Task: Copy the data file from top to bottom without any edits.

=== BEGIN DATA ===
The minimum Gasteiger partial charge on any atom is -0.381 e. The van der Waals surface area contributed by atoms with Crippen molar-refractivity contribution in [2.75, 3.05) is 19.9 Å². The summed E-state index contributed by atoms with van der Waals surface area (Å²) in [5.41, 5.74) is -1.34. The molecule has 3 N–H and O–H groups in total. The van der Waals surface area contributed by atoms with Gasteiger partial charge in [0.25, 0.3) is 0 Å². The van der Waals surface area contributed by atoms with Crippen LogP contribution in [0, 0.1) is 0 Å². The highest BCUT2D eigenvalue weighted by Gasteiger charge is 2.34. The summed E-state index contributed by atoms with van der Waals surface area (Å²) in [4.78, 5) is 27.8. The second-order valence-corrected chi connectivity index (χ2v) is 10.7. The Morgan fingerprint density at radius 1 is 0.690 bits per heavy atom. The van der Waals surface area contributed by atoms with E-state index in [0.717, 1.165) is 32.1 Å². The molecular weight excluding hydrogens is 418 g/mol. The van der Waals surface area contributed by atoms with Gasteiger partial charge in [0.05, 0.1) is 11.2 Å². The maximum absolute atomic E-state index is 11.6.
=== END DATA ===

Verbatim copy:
The minimum Gasteiger partial charge on any atom is -0.381 e. The van der Waals surface area contributed by atoms with Crippen molar-refractivity contribution in [2.75, 3.05) is 19.9 Å². The summed E-state index contributed by atoms with van der Waals surface area (Å²) in [5.41, 5.74) is -1.34. The molecule has 3 N–H and O–H groups in total. The van der Waals surface area contributed by atoms with Gasteiger partial charge in [0.25, 0.3) is 0 Å². The van der Waals surface area contributed by atoms with Crippen LogP contribution in [0, 0.1) is 0 Å². The highest BCUT2D eigenvalue weighted by Gasteiger charge is 2.34. The summed E-state index contributed by atoms with van der Waals surface area (Å²) in [4.78, 5) is 27.8. The second-order valence-corrected chi connectivity index (χ2v) is 10.7. The Morgan fingerprint density at radius 1 is 0.690 bits per heavy atom. The van der Waals surface area contributed by atoms with E-state index in [0.717, 1.165) is 32.1 Å². The molecular weight excluding hydrogens is 418 g/mol. The van der Waals surface area contributed by atoms with Gasteiger partial charge in [0.05, 0.1) is 11.2 Å². The maximum absolute atomic E-state index is 11.6.